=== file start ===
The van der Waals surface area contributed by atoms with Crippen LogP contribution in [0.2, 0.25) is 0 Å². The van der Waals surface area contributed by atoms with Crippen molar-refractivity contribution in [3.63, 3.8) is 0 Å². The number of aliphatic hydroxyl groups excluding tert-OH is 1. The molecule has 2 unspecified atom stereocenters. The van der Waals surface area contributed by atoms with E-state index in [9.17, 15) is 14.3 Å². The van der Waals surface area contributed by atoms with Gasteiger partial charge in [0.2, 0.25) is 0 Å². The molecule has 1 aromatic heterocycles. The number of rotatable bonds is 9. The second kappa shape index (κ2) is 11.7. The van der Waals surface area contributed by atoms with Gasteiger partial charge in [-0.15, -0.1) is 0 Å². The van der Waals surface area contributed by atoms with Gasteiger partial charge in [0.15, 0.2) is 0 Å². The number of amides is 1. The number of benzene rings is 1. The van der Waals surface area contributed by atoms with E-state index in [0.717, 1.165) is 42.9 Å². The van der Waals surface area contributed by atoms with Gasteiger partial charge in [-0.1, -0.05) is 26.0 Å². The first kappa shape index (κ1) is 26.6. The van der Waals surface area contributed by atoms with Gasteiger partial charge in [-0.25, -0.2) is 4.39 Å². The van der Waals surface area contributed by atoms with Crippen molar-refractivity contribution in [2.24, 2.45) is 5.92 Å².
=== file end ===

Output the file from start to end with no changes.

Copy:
The van der Waals surface area contributed by atoms with Crippen LogP contribution in [0.2, 0.25) is 0 Å². The van der Waals surface area contributed by atoms with Crippen molar-refractivity contribution in [3.63, 3.8) is 0 Å². The number of aliphatic hydroxyl groups excluding tert-OH is 1. The molecule has 2 unspecified atom stereocenters. The van der Waals surface area contributed by atoms with E-state index in [9.17, 15) is 14.3 Å². The van der Waals surface area contributed by atoms with Gasteiger partial charge in [0.2, 0.25) is 0 Å². The molecule has 1 aromatic heterocycles. The number of rotatable bonds is 9. The second kappa shape index (κ2) is 11.7. The van der Waals surface area contributed by atoms with Gasteiger partial charge in [-0.15, -0.1) is 0 Å². The van der Waals surface area contributed by atoms with Gasteiger partial charge in [0.15, 0.2) is 0 Å². The number of amides is 1. The number of benzene rings is 1. The van der Waals surface area contributed by atoms with E-state index in [0.717, 1.165) is 42.9 Å². The van der Waals surface area contributed by atoms with Gasteiger partial charge in [-0.1, -0.05) is 26.0 Å². The first kappa shape index (κ1) is 26.6. The van der Waals surface area contributed by atoms with Gasteiger partial charge in [-0.25, -0.2) is 4.39 Å². The van der Waals surface area contributed by atoms with Crippen molar-refractivity contribution in [2.24, 2.45) is 5.92 Å².